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  • #16
    Thanks everyone. I think I will be aggresive in training her mic technique (and explaining to her why it's important, etc.)
    Chuck
    www.reverbnation.com/chuckbeatty

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    • #17
      Yes - I think I'll go a few more bucks and get her a Beta 58.

      Thanks everyone.


      Depends - Have her try out the one you have currently and see if the proximity effect (exaggerated bass as you sing right on it) makes her voice better or worse. A mic with proximity effect can be used more like an instrument to change the tone, but it can also do it randomly (if that's what the singer is doing). Bottom line, if you want a mic that stays more or less "the same" as far as tone goes, no matter how far you are away from it, the Beta 58A isn't that mic.
      www.nextexitrocks.com

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      • #18
        The loudest sound at the mic wins. If that ain't her, there's nothing to be done.

        Something can be loudest thing at the mic yet not be enough louder than everything else to give a usable result.

        A friend has the best voice I've ever heard, and to listen to her tone you'd think she was powerful. Nope - it takes about 10dB more gain to get her as loud as the guys. It takes a lot of EQ work to make a gig happen with her, and she's seldom more than 2" off the mic. Tell your daughter to get right on it. Hound her relentlessly about this. You may eventually get her down to 2" or better, which might give her a fighting chance.

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        • #19
          Thanks again everyone. Elisa and I usually rehearse the songs and then record them through a nice CAD condenser mic. In that case - 4" off the mic works very well.

          I need to school her on using different technique live - no more than 2" off the mic. I'm thinking if I buy her own mic, she will be confident getting close.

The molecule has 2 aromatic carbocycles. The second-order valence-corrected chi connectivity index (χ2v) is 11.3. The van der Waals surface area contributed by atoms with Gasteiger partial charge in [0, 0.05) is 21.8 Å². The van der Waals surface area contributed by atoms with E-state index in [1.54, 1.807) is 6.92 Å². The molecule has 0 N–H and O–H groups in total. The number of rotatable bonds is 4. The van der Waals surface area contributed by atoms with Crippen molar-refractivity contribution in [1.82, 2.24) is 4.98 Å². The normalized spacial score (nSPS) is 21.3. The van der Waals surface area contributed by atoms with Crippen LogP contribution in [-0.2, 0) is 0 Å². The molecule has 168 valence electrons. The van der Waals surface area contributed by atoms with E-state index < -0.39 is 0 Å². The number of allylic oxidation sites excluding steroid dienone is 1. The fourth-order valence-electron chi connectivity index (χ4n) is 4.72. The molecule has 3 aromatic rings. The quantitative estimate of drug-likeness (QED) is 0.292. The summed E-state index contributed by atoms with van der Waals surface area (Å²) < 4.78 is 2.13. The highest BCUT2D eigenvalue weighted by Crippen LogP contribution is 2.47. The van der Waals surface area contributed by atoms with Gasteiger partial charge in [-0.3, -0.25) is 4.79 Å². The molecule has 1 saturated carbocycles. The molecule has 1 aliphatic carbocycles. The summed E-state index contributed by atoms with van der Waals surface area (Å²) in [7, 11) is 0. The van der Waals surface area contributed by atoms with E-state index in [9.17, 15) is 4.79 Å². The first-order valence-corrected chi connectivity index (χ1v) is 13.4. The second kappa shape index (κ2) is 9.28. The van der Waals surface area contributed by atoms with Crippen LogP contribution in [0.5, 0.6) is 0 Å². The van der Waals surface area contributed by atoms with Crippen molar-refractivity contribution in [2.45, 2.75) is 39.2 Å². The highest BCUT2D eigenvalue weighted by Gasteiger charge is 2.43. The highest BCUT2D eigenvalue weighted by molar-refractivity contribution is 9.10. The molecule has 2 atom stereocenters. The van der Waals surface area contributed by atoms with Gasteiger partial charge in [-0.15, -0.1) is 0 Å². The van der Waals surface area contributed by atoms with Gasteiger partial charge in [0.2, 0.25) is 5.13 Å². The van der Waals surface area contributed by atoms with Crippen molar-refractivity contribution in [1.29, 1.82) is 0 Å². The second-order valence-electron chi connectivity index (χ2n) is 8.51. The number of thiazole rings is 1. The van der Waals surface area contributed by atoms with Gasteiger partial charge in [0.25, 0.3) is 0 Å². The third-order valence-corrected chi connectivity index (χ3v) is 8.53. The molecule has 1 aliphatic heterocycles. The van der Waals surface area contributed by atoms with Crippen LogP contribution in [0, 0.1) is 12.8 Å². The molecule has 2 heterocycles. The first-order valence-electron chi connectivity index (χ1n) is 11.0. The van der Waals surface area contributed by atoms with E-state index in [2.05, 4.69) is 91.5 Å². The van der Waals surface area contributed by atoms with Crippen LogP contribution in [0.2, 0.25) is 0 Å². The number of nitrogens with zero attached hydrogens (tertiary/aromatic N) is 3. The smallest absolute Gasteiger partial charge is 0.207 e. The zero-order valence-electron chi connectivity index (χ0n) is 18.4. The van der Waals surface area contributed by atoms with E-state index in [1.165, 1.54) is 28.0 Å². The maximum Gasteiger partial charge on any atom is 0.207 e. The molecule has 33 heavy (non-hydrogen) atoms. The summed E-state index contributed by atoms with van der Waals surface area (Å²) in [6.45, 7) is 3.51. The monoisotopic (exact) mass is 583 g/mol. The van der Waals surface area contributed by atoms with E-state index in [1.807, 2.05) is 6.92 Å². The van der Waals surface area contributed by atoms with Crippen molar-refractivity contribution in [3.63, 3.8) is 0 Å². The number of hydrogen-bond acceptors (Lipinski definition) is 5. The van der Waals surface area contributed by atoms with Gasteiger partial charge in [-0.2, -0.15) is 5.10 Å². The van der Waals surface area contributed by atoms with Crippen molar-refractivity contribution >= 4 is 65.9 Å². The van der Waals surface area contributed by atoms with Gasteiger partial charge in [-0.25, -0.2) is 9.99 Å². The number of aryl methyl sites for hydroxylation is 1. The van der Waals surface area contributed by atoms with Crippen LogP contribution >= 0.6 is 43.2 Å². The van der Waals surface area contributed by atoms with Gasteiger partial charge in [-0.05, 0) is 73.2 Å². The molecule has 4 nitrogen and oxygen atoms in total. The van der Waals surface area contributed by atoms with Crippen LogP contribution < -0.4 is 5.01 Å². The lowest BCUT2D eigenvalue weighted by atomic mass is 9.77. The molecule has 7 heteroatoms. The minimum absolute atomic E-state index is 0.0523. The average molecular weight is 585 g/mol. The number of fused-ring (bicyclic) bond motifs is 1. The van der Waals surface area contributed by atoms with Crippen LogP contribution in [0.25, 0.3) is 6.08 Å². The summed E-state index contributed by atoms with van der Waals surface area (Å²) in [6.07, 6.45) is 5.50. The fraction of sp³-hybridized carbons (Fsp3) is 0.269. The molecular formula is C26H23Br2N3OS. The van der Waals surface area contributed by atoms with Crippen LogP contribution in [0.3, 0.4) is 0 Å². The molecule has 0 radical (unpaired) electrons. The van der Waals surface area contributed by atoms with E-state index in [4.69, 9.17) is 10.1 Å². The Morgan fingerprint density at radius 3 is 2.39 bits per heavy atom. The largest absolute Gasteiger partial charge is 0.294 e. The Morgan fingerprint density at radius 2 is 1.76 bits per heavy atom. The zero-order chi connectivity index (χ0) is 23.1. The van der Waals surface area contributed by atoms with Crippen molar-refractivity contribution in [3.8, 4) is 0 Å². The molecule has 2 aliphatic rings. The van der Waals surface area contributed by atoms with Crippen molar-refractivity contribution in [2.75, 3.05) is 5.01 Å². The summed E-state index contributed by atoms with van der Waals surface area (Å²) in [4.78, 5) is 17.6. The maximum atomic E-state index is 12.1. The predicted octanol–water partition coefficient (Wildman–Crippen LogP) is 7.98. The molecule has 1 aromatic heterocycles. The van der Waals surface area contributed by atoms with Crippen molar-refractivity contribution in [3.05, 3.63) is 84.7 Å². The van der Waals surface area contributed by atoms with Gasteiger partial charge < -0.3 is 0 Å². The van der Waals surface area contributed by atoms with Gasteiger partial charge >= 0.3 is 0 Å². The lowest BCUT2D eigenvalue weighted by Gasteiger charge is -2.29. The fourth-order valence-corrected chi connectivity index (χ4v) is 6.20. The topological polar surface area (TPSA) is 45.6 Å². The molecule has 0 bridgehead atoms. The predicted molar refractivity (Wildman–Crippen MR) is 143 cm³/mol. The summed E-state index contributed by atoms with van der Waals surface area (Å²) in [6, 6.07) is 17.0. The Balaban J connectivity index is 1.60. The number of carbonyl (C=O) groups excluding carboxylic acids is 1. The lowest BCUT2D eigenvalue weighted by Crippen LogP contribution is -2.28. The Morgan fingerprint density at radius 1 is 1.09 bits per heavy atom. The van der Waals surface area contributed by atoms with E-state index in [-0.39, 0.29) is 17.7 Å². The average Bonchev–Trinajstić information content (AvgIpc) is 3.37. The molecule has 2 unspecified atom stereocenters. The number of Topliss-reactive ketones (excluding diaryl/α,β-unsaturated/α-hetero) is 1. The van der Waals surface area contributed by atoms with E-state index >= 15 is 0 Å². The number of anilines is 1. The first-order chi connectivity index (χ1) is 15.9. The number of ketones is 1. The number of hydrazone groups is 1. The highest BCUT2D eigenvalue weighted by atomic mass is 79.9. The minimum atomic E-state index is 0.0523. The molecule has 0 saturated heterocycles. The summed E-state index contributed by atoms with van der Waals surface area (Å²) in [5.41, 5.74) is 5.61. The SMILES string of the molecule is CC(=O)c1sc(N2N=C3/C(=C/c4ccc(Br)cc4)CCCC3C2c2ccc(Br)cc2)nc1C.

Chuck
          www.reverbnation.com/chuckbeatty

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          • #20
            I really dig a Beta 57A for vocals, specially female vocals. Give one a try, it's $20 cheaper than a Beta 58A.



            +1 for the Beta 57. Almost sounds like a condenser (nice clean high end) and has great rejection specs.

            I would also add that I agree with many of the other posters about singing more on the mic. I've had my kid given wrong information at school before - I have no problem setting her straight. You do this professionaly all of the time so you know more about it than the teachers (you don't need to berate teach, just make her understand who knows what and why).

            I heard my daughter's choir teacher sing (Ouch!!). Even though she's knowledgable about music (and a very nice person), she wouldn't cut it for a second in the real world of musicians (that's probably why she teaches huh?).

            FWIW I did have a music teacher in high school who was a bonafied big band orchestra conducter and killer sax player so this isn't to stereotype teachers....... But I digress.

            Ask her to sing closer to the mic. It'll work a lot better.
            J.R. Previously jrble

            See my Dog Of The Hair studio at: http://www.dogoth.com/studio/

            Quote from someone: Flat response? Get out the jack and change the tire.
            If you think "power is knowledge", you have it backwards.

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            • #21
              Also not knocking teachers (married to one) and I disagree completely with your daughters instruction to stay off the mic... but I can understand the teacher's logic regarding this... Have you ever seen kids exposed to some new form of technology for the first time?!? Holy cow, one of those "ring bell for service" things suddenly become a full on drum circle to a 10 year old kid... and the same kid faced with the possibility of playing with the proximity effect of most cheap mics you find in schools?!?... there's not enough Excedrin in the world. I'D do everything in my power to restrict that behavior as well! Can't blame them for trying, but it's still improper technique. >Rant off.<
              Where the Mississippi River runs west...

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              • #23
                I agree with almost everyone here that she needs to be more on the mic for live vocals, in a studio situation being off the mic a little is not nearly as big of a deal. But when you are on stage in a live situation as said before loudest at the mic wins.

                Any of those mics you already have should work just fine. I tend to find the sennheiser 835 to have a little more mid presence than the shure 58s IMO. In the same price range.

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